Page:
They are called the “poorest of the poor” and shunned by society, yet North Carolina Baptists are embracing the Roma people with compassion as they extend the love of Christ.
Through North Carolina Baptist Men (NCBM) volunteer teams, the Roma (or Gypsy people) in Romania and Hungary are receiving medical care, food, clothing and, most importantly, the gospel.
“They are so persecuted and despised, but God is working among them in a great way,” said Richard Brunson, NCBM executive director-treasurer. “They show their emotions so much; their church services are so vibrant.”
This year has been a banner year for NCBM (men, women, students), with thousands of volunteers involved in missions and ministry. Outreach among the Roma people expanded with the launch of the Roma Bible School in January.
Craig Hamlin, pastor of Fairview Baptist Church in Apex, directs the school, which completed its third semester in September.
Working with the Roma, along with other ministry opportunities, through North Carolina Baptist Men gets N.C. Baptists out of the pews and onto the mission field.
“I got involved with the school simply by taking a mission trip to serve among the Roma people,” Hamlin said. “Through that, God just opened my heart to the need for these pastors to be educated.”
About 30 pastors from Romania, Hungary and Ukraine have committed to completing the three-year course of study.
Hamlin and other North Carolina Baptist pastors are volunteering their time to travel and teach courses such as Old Testament, pastoral ministry, biblical interpretation, church history and apologetics.
“These pastors are taking everything we are teaching them and taking it back to their people and teaching them. Most of the people in the Gypsy camps can’t read or write very well, so the pastors are the primary leaders in their village or camp,” Hamlin said. “They live very difficult, mundane lives. This school gives the pastor something to look forward to; something to hope in.”
Romania is just one of many opportunities to serve internationally through NCBM. Paul Langston, director of missions for Eastern Baptist Association, has participated in four mission trips to Haiti in the last three years following the January 2010 earthquake.
“What caught my attention is the tremendous poverty in Haiti, and the awareness the earthquake created …,” he said. “The Haitians are reaching and grasping for hope, and we can help. We can help make an eternal impact.”
Langston’s work in Haiti led Brunson to ask him to lead a new ministry team called “Least of These,” focusing on providing financial support for ministries led by locals in Haiti, Kenya, India, Armenia and Gaza.
“We want to support nationals as they do ministry and encourage them,” Langston said.
Internationally, NCBM volunteers also served this year in Honduras, Cuba and Guatemala.
Teams led Vacation Bible Schools, sports camps and medical/dental clinics; helped with construction projects; and shared the gospel door-to-door in villages. In Guatemala, teams are helping build a community health clinic and leadership training center, and renovating a children’s home.
From January 2010 through the end of September, NCBM volunteers have served 187,854 patients in medical clinics in Haiti. The more than 1,400 volunteers have seen 1,752 people profess faith in Jesus Christ.
This year volunteers continued helping with disaster relief needs in Pamlico County related to Hurricane Irene. Since 2011, 122 homes have been rebuilt.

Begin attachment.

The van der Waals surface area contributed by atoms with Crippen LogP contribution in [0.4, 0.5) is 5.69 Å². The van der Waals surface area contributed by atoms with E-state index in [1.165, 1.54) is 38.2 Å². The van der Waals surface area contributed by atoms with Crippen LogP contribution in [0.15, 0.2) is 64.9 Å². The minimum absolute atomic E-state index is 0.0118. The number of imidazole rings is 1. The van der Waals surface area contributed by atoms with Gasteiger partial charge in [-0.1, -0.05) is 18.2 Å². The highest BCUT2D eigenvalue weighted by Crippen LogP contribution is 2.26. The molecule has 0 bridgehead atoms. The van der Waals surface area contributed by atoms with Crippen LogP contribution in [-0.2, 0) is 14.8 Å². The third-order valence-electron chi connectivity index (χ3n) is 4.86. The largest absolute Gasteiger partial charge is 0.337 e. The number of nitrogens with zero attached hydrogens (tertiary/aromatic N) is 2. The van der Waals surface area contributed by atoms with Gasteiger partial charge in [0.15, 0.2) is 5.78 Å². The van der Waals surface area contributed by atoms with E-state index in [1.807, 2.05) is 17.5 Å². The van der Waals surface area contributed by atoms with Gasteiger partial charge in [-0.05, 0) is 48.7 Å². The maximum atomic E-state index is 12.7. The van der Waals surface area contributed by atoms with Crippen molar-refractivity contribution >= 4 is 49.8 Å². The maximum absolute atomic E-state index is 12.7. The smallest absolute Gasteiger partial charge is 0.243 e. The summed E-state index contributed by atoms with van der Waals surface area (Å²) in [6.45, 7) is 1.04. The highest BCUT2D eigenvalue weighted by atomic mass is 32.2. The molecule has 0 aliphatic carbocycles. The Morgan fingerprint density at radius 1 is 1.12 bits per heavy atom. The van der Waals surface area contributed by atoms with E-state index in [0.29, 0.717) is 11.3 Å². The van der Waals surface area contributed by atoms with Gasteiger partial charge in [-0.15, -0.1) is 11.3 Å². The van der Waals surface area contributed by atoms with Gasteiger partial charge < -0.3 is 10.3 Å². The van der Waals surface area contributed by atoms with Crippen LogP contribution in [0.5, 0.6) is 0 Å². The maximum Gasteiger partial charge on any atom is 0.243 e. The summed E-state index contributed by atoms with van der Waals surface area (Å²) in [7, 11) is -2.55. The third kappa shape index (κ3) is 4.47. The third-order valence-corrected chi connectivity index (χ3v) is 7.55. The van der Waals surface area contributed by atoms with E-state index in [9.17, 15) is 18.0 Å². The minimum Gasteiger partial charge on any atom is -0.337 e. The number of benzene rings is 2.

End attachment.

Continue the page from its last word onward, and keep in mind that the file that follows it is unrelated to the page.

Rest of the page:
Although North Carolina Baptists stepped up to serve New York and New Jersey following Hurricane Sandy, volunteers are still needed to help with construction projects such as installing insulation and sheetrock, painting and trim work.
In addition to serving through disaster relief, men, women and student volunteers participated in 13 ministries sponsored by NCBM, including medical/dental, aviation, church renewal and agricultural ministry.
A popular ministry opportunity each year is Deep Impact – a weeklong mission camp for middle and high school students.
This year 1,606 students and adult leaders served in mission projects in 13 locations, from Cuba and Honduras to New York and Charlotte.
Tracey Ford, a leader with Good News Baptist Church in Greensboro, has served four years with Deep Impact.
“To see the students’ excitement is incredible,” she said. “They could be doing anything else in the summer, but they come year after year. You can tell that some are being stretched outside their comfort zones. It’s inspirational.”
Through Transform122, about 150 college students served in missions this year.
Students served across the state and internationally in Cuba and Ethiopia.
College students also served in the communities surrounding Red Springs and Shelby, where NCBM sponsor mission camps.
“The purpose of the camps is to reach others through Christ through missions and to get the churches involved in missions,” said Eddie Williams, Shelby camp coordinator.
In addition to local and international missions, NCBM volunteers served this year in national ministry efforts in Vermont, Pennsylvania, Hawaii, the Appalachian Coalfields and the Rocky Mountain region.
Brunson said he is grateful for the support of North Carolina Baptists this year in ministry projects, and he prays that individuals and churches will begin thinking about involvement in 2014.
“I pray that more people would be willing to go and to step out of their comfort zone; to take a risk for God,” he said.
“There are so many people in the pew who don’t think they can do anything. We want them to see that they have things in their hands God can use. We pray that they will be open to release what they have so God can take it and use it.”
To learn more about NCBM, visit www.baptistsonmission.org or contact Richard Brunson at [email protected] or (800) 395-5102 ext. 5597. NCBM ministries are supported through the North Carolina Missions Offering.